Climate Voices

November 22, 2022
By: Climate Generation

Statement: The Successes and Failings of COP27

Statement: The Successes and Failings of COP27 - Photo

The United Nations climate change conference (COP27) concluded with roughly 190 countries, representing signatories of the Paris Agreement, agreeing on the official outcome document: the Sharm el-Sheikh Implementation Plan. Let’s dive into the top three outcomes. 

  1. The document includes possibly the biggest global climate policy move since the Paris Agreement with the inclusion of a plan to set up a Loss and Damage Fund

This is an incredible win made possible by a few things: a 30-year campaign since the beginning of COPs, the establishment of the 2013 Warsaw International Mechanism on Loss and Damage (watch the Phillippines plea from 2009), and a strong united front from developing countries at COP27 overall. It marks the first-ever commitment from developed countries (that are responsible for 79% of cumulative emissions) to pay for the devastation and damage caused by their greenhouse gas emissions. 

“COP27 has done what no other COP has achieved and created a loss and damage fund to support the most impacted communities of climate change,” Mohammed Adow of Power Shift Africa said. 

The United Nations Framework Convention on Climate Change (UNFCCC) has been tasked with hosting two meetings prior to next year’s COP28 to begin the dialogue on the key components of the fund: who will contribute to it, who will receive funds, and how it will get disbursed.

  1. Mention of fossil fuels did make it into the document, however it is a “copy-and-paste” of text from last year’s Glasgow Work Programme, doing little to call for the phase out of fossil fuels beyond coal. 

The forward momentum spurred in Glasgow’s COP26 of actually naming the problem –– fossil fuels –– has stalled as of this COP. The exact phrasing in the Implementation Plan document encourages countries to “[accelerate] efforts towards the phasedown of unabated coal power and phase-out of inefficient fossil fuel subsidies…”  

Our dismay and disappointment in this language is two-fold: it doesn’t call for the phasedown of fossil fuel energy beyond coal power, and it also only calls for the phase-out of subsidies, rather than the reduction of fossil fuel sources like oil and gas. The latest IPCC report installment indicated that we must immediately move away from fossil fuels to limit climate disaster. To not include phasedown language incongruent and inconsistent with the facts of climate science.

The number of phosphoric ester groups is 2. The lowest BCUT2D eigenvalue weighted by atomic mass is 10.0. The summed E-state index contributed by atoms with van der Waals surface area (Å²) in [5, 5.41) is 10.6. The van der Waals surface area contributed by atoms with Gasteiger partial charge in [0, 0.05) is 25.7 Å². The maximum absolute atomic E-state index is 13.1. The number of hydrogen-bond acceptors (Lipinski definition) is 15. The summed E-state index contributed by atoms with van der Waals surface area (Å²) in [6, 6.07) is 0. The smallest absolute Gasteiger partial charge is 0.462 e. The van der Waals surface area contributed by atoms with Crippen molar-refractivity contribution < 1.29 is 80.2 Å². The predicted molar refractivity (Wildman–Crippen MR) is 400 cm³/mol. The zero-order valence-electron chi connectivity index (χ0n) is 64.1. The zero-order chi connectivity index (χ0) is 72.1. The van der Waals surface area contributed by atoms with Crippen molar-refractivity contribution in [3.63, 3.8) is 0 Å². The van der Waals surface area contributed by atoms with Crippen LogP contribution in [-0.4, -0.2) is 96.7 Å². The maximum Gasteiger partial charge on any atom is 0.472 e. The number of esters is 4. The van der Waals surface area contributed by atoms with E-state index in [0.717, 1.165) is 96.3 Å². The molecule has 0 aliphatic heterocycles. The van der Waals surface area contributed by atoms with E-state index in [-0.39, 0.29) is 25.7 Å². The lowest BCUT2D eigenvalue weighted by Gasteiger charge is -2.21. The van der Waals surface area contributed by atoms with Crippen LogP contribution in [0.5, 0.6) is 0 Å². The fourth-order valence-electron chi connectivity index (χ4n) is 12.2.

The document does positively mention renewable energy, however does include a reference to boosting “low-emission” energy. Much of this language has been criticized for allowing false-solutions like net zero commitments and carbon capture technology to receive more energy and funding than actually mitigating emissions.

We applaud the inclusion, however, of the importance of just energy transition partnerships, nodding to the trajectory of clean energy and equitable solutions that will be required to ratchet up action and accountability in future COPs.  

  1. The text calls for continuing to keep the world on track of 1.5C of warming, however there is no new ambition or mechanisms to increase the emissions targets of countries. 

Alongside the largest delegation of fossil fuel lobbyists ever seen at a COP, there has been no new developments or commitments from countries regarding reducing their emissions. The gap between what climate science demands and emissions reductions commitments continues to grow. 

“I said in Glasgow that the pulse of 1.5 degrees was weak. Unfortunately, it remains on life support. And all of us need to look ourselves in the mirror, and consider if we have fully risen to that challenge over the past two weeks,” said Alok Sharma, the COP26 president. 

Commitments still put the earth on path to warming by 2.4ºC –– civil society and many countries have called out the hypocrisy of developed countries like the U.S. standing firm on the 1.5 target while doing little to commit to mitigating emissions. Tensions around this will continue to rise, as one of the main challenges of these COP negotiations is that targets and commitments are self-imposed; there are no legal mechanisms to punish countries for not meeting their targets, and there are no incentives for those who do meet them. 

Climate Generation firmly advocates that while international agreements are critical for action, the actual agreement text isn’t going to solve this problem. Everyone working at both national and local levels are the actual holders of solutions and what the unique work needs to be in each community to reach our mitigation and adaptation goals.  

The creation of a loss and damage fund is a huge win for climate justice and accountability, and is a testament to the work of civil society and communities most impacted across the globe,” said Susan Phillips, executive director of Climate Generation. “And our work is not finished. Our world continues to warm, ecosystems continue to collapse, climate weather disasters increase, and ice sheets are melting. We must continue to push to limit warming to 1.5ºC degrees. We must continue to fight for a phase down of ALL fossil fuels. We must continue to shine light on false solutions and push to make sure that climate justice principles are centered in the just transition. Community-based action is a critical component to making all of this happen. Our voices matter.”

While the language of the Implementation Plan is not as strong as it should be, it does indicate the majority of solutions that need to happen. And it continues to be a universal truth that the work of Action for Climate Empowerment is how we will get there. 

We must implement aggressive decarbonization. We must center human rights, Indigenous leadership, and current and future generations. We must continue to join the collective, as individuals, and shout.